Date of Award
Flow separation causes aircraft to experience an increase in drag degrading their aviation performance. The goal of the study was to delay flow separation on an airfoil by embedding a high-frequency translational piezoelectric actuator along the surface of the airfoil. This study investigated the extent to which the high-frequency translational piezoelectric actuator displaces the flow separation downstream or prevents it altogether utilizing a fog-based flow visualization experiment. The actuators with two actuation surfaces were embedded on the suction surface of an Eppler 862 airfoil model and placed in a low-speed wind tunnel. Dry ice fog streams were injected into the wind tunnel and illuminated by a continuous laser in order to visualize the flow. Consecutive pictures of the flow field around the airfoil were taken every 5 microseconds using a high speed camera in order to observe the flow separation phenomenon before and after turning on the high-frequency translational surface actuation. The effects of the actuation on the flow separation were observed at different surface displacements ranging up to 0.12 mm at a 565 Hz operating frequency, angles of attack ranging up to $24^o$, and wind tunnel free stream velocities increased up to 12.7 m/s. As a result, the flow visualization study confirmed that the employed high-frequency translational surface actuation had the obvious control authority on delaying or suppressing the flow separation over the airfoil depending on the parameters changed.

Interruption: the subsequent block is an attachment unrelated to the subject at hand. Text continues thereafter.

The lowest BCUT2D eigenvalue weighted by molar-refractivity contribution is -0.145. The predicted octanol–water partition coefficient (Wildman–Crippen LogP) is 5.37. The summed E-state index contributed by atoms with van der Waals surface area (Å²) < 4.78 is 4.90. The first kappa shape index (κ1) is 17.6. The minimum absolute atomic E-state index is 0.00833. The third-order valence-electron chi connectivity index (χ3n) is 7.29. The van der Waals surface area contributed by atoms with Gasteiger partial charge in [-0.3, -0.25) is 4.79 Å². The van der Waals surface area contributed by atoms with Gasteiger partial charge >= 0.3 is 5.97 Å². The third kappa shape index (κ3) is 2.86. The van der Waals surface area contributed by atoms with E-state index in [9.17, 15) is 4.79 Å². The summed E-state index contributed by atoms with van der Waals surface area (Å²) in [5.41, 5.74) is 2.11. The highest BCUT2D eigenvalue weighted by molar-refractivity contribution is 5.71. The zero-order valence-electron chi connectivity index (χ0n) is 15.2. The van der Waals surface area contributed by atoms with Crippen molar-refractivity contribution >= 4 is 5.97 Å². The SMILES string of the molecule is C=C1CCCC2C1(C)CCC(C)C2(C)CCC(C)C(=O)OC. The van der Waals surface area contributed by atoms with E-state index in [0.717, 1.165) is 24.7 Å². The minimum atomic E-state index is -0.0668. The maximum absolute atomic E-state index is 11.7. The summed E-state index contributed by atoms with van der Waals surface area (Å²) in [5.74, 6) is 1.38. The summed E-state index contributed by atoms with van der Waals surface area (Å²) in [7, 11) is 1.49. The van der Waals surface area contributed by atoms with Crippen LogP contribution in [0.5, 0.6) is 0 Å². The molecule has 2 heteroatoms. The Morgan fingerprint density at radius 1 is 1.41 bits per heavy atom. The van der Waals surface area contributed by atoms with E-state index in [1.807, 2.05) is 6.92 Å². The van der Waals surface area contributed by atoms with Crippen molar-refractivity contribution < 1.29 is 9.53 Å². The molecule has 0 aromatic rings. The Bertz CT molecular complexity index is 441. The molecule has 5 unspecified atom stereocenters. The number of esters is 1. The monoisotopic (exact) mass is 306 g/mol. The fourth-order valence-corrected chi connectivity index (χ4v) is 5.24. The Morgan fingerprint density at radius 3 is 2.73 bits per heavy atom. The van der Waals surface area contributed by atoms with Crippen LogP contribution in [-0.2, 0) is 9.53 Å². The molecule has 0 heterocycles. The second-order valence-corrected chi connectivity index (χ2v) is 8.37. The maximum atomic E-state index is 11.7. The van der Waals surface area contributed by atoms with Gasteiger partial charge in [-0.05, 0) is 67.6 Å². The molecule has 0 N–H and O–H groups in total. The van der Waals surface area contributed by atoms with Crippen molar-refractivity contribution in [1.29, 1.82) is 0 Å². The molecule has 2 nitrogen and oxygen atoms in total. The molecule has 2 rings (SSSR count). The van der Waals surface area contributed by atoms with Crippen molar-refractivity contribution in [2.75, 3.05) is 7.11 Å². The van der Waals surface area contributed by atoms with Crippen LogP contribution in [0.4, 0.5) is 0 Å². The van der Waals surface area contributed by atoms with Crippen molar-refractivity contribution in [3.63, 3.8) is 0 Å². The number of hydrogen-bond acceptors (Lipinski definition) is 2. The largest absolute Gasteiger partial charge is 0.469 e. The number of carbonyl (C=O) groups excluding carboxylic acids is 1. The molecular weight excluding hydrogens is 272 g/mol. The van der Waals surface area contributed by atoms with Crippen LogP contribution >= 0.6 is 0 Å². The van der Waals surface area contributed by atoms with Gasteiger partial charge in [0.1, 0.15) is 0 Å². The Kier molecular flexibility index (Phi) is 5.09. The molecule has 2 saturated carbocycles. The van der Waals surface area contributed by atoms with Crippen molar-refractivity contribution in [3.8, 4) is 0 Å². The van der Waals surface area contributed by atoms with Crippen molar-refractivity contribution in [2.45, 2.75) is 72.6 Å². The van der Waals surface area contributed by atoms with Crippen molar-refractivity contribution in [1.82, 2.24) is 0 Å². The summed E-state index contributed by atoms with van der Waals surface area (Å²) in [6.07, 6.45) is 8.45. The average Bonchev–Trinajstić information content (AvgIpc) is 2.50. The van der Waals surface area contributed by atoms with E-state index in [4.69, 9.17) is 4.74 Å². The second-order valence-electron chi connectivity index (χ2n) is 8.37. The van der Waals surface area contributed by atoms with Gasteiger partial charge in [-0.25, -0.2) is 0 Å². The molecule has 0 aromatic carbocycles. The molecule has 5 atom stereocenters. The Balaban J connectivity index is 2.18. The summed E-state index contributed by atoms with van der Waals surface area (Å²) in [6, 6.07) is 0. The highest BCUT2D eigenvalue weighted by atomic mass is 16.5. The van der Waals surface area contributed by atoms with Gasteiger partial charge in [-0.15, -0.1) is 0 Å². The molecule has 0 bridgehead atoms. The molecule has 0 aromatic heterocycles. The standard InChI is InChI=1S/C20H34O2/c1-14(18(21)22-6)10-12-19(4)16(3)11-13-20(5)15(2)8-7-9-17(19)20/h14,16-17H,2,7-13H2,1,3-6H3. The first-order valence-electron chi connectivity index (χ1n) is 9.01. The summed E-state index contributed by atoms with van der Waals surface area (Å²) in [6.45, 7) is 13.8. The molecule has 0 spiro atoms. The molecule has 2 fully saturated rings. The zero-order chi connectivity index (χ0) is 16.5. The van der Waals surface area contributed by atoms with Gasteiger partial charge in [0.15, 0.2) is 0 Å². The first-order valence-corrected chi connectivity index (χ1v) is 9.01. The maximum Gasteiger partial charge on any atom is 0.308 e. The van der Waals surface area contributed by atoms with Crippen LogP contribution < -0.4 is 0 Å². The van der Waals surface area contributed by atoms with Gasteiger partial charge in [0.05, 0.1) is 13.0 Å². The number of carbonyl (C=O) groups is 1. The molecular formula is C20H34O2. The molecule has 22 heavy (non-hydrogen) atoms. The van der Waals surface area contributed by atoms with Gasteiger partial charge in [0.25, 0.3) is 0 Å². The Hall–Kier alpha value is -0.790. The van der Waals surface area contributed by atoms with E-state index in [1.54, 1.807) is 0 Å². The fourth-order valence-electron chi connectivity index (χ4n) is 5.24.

Okoye, Kenechukwu, "Delaying Flow Separation Using Piezoelectric Actuators" (2020). Honors Theses. 1517.
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